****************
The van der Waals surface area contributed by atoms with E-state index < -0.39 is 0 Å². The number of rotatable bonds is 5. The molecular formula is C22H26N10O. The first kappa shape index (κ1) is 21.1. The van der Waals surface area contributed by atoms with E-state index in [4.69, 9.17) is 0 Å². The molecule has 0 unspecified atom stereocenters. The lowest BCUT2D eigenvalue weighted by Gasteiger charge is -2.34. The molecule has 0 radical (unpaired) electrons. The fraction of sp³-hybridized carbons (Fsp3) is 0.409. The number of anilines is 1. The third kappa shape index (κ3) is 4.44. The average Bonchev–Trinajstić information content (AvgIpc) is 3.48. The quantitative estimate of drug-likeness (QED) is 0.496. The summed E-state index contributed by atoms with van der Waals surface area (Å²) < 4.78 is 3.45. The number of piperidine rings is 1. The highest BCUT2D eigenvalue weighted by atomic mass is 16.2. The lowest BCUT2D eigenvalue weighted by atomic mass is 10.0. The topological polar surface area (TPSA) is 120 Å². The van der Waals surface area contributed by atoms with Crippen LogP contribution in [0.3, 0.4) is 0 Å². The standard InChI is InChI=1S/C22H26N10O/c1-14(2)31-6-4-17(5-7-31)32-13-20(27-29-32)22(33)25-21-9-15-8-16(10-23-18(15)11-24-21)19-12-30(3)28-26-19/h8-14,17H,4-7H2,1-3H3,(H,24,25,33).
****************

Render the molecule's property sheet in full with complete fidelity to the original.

The van der Waals surface area contributed by atoms with E-state index < -0.39 is 0 Å². The number of rotatable bonds is 5. The molecular formula is C22H26N10O. The first kappa shape index (κ1) is 21.1. The van der Waals surface area contributed by atoms with E-state index in [4.69, 9.17) is 0 Å². The molecule has 0 unspecified atom stereocenters. The lowest BCUT2D eigenvalue weighted by Gasteiger charge is -2.34. The molecule has 0 radical (unpaired) electrons. The fraction of sp³-hybridized carbons (Fsp3) is 0.409. The number of anilines is 1. The third kappa shape index (κ3) is 4.44. The average Bonchev–Trinajstić information content (AvgIpc) is 3.48. The quantitative estimate of drug-likeness (QED) is 0.496. The summed E-state index contributed by atoms with van der Waals surface area (Å²) < 4.78 is 3.45. The number of piperidine rings is 1. The highest BCUT2D eigenvalue weighted by atomic mass is 16.2. The lowest BCUT2D eigenvalue weighted by atomic mass is 10.0. The topological polar surface area (TPSA) is 120 Å². The van der Waals surface area contributed by atoms with Crippen LogP contribution in [0.3, 0.4) is 0 Å². The standard InChI is InChI=1S/C22H26N10O/c1-14(2)31-6-4-17(5-7-31)32-13-20(27-29-32)22(33)25-21-9-15-8-16(10-23-18(15)11-24-21)19-12-30(3)28-26-19/h8-14,17H,4-7H2,1-3H3,(H,24,25,33).